Looking for straightforward SaaS support? Need Office 365 for your desktop clients? Public cloud infrastructure will do the trick. Does your enterprise maintain a suite of legacy applications? Moving to the public cloud introduces a basic practical challenge and another hidden cost: App migration isn't a simple process. Regardless of whether your developers code in your cloud vendor's preferred language(s), if your apps aren't written in them, you'll have to recode or customize, probably to a significant extent.

As long as you're budgeting for recoding, be sure to add a little more for connecting your data and messaging services. If your cloud-hosting provider doesn't support your database, prepare for data migration.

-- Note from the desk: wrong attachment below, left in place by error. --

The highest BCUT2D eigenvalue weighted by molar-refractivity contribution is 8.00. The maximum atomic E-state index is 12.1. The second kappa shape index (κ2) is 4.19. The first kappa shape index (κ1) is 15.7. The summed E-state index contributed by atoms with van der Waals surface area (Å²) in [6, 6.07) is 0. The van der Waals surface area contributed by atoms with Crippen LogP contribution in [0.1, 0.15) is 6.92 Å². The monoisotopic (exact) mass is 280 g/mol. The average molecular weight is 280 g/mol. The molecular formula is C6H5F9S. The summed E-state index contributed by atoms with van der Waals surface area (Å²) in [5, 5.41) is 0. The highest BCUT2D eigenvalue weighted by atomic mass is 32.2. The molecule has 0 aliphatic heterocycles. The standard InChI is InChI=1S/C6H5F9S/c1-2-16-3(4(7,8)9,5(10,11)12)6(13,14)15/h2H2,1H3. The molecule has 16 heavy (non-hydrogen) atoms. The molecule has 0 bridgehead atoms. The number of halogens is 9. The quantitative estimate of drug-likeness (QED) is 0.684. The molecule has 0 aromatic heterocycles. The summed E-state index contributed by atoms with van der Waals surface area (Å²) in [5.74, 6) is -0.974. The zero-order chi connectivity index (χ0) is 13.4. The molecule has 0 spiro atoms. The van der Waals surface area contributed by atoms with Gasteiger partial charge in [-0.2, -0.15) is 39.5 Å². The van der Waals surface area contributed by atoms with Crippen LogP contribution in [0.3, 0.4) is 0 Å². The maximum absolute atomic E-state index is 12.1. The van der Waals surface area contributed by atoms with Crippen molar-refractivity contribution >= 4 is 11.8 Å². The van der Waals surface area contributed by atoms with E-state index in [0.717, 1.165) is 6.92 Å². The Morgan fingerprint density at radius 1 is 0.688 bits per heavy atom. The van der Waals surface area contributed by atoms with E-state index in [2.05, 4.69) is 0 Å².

Finally, though public-cloud providers offer hosting and scalability at an attractive (at least as advertised) price, they're understandably out to make a buck. And to hold onto your business. To make the public cloud work, you'll have to adapt to your provider's way of doing things. You may be realizing some great cost-efficiencies, but your hosting provider has you locked in, and switching costs are now a formidable barrier to exit. Remember all that recoding you did for your vendor's benefit? Want to do it again for the sake of moving to another vendor? You've also lost leverage: if your hosting provider decides to raise monthly service charges, or make adjustments to SLA performance, you have little (affordable) recourse.

Enterprise Growth Brings New Opportunities, New Challenges